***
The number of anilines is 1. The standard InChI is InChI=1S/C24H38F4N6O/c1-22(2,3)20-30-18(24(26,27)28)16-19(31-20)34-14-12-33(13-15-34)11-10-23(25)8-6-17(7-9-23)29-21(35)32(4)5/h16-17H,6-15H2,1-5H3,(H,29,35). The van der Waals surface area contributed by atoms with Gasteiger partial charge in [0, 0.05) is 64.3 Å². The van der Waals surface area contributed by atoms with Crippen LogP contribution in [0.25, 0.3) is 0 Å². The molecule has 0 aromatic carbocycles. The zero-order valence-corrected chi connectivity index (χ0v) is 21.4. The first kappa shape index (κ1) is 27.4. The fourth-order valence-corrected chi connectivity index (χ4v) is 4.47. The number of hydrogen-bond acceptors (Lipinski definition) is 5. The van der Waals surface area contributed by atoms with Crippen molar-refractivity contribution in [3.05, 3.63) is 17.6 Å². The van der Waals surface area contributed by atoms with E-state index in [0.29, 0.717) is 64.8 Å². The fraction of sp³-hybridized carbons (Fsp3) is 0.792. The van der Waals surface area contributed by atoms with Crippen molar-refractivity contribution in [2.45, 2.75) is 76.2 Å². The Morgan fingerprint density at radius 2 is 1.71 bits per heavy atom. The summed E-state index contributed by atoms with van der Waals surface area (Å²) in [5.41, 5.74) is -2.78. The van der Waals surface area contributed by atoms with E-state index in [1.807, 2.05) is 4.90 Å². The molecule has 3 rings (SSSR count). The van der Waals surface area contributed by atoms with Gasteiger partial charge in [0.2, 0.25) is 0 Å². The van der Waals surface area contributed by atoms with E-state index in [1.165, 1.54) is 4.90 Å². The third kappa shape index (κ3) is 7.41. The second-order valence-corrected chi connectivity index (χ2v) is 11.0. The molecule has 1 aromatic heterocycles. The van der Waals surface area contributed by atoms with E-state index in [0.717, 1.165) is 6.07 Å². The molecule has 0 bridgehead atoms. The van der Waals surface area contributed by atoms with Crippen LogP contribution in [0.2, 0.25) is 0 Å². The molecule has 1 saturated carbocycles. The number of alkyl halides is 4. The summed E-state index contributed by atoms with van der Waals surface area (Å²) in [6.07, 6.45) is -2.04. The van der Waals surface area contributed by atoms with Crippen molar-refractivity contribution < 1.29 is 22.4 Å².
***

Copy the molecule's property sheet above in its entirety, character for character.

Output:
The number of anilines is 1. The standard InChI is InChI=1S/C24H38F4N6O/c1-22(2,3)20-30-18(24(26,27)28)16-19(31-20)34-14-12-33(13-15-34)11-10-23(25)8-6-17(7-9-23)29-21(35)32(4)5/h16-17H,6-15H2,1-5H3,(H,29,35). The van der Waals surface area contributed by atoms with Gasteiger partial charge in [0, 0.05) is 64.3 Å². The van der Waals surface area contributed by atoms with Crippen LogP contribution in [0.25, 0.3) is 0 Å². The molecule has 0 aromatic carbocycles. The zero-order valence-corrected chi connectivity index (χ0v) is 21.4. The first kappa shape index (κ1) is 27.4. The fourth-order valence-corrected chi connectivity index (χ4v) is 4.47. The number of hydrogen-bond acceptors (Lipinski definition) is 5. The van der Waals surface area contributed by atoms with Crippen molar-refractivity contribution in [3.05, 3.63) is 17.6 Å². The van der Waals surface area contributed by atoms with E-state index in [0.29, 0.717) is 64.8 Å². The fraction of sp³-hybridized carbons (Fsp3) is 0.792. The van der Waals surface area contributed by atoms with Crippen molar-refractivity contribution in [2.45, 2.75) is 76.2 Å². The Morgan fingerprint density at radius 2 is 1.71 bits per heavy atom. The summed E-state index contributed by atoms with van der Waals surface area (Å²) in [5.41, 5.74) is -2.78. The van der Waals surface area contributed by atoms with E-state index in [1.807, 2.05) is 4.90 Å². The molecule has 3 rings (SSSR count). The van der Waals surface area contributed by atoms with Gasteiger partial charge in [0.2, 0.25) is 0 Å². The van der Waals surface area contributed by atoms with E-state index in [1.165, 1.54) is 4.90 Å². The third kappa shape index (κ3) is 7.41. The second-order valence-corrected chi connectivity index (χ2v) is 11.0. The molecule has 1 aromatic heterocycles. The van der Waals surface area contributed by atoms with E-state index in [0.717, 1.165) is 6.07 Å². The molecule has 0 bridgehead atoms. The van der Waals surface area contributed by atoms with Crippen LogP contribution in [0.2, 0.25) is 0 Å². The molecule has 1 saturated carbocycles. The number of alkyl halides is 4. The summed E-state index contributed by atoms with van der Waals surface area (Å²) in [6.07, 6.45) is -2.04. The van der Waals surface area contributed by atoms with Crippen molar-refractivity contribution < 1.29 is 22.4 Å².